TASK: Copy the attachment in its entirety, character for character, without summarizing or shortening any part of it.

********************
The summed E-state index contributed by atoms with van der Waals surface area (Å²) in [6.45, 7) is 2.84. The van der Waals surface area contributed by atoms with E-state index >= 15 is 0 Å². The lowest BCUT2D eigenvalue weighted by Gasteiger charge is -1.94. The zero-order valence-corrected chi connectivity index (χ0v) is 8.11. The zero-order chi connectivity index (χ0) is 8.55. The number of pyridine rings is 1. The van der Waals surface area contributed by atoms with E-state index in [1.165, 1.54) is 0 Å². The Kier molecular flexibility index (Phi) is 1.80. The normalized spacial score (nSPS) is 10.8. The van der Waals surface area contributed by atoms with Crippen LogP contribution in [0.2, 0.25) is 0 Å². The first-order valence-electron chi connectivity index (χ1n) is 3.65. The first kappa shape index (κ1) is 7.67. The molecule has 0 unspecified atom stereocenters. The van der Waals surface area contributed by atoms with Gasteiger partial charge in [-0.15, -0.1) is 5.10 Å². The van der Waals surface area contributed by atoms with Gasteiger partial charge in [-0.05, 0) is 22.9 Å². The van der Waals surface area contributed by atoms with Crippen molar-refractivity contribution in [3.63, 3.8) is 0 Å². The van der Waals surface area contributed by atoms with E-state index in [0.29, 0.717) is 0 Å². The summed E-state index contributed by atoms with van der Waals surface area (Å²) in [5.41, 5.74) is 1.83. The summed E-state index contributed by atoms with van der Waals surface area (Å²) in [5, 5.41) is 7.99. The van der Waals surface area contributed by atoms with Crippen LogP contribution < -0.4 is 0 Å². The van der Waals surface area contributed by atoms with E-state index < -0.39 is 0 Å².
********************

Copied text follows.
The summed E-state index contributed by atoms with van der Waals surface area (Å²) in [6.45, 7) is 2.84. The van der Waals surface area contributed by atoms with E-state index >= 15 is 0 Å². The lowest BCUT2D eigenvalue weighted by Gasteiger charge is -1.94. The zero-order valence-corrected chi connectivity index (χ0v) is 8.11. The zero-order chi connectivity index (χ0) is 8.55. The number of pyridine rings is 1. The van der Waals surface area contributed by atoms with E-state index in [1.165, 1.54) is 0 Å². The Kier molecular flexibility index (Phi) is 1.80. The normalized spacial score (nSPS) is 10.8. The van der Waals surface area contributed by atoms with Crippen LogP contribution in [0.2, 0.25) is 0 Å². The first-order valence-electron chi connectivity index (χ1n) is 3.65. The first kappa shape index (κ1) is 7.67. The molecule has 0 unspecified atom stereocenters. The van der Waals surface area contributed by atoms with Gasteiger partial charge in [-0.15, -0.1) is 5.10 Å². The van der Waals surface area contributed by atoms with Gasteiger partial charge in [-0.05, 0) is 22.9 Å². The van der Waals surface area contributed by atoms with Crippen molar-refractivity contribution in [3.63, 3.8) is 0 Å². The van der Waals surface area contributed by atoms with E-state index in [0.29, 0.717) is 0 Å². The summed E-state index contributed by atoms with van der Waals surface area (Å²) in [5.41, 5.74) is 1.83. The summed E-state index contributed by atoms with van der Waals surface area (Å²) in [5, 5.41) is 7.99. The van der Waals surface area contributed by atoms with Crippen LogP contribution < -0.4 is 0 Å². The van der Waals surface area contributed by atoms with E-state index < -0.39 is 0 Å².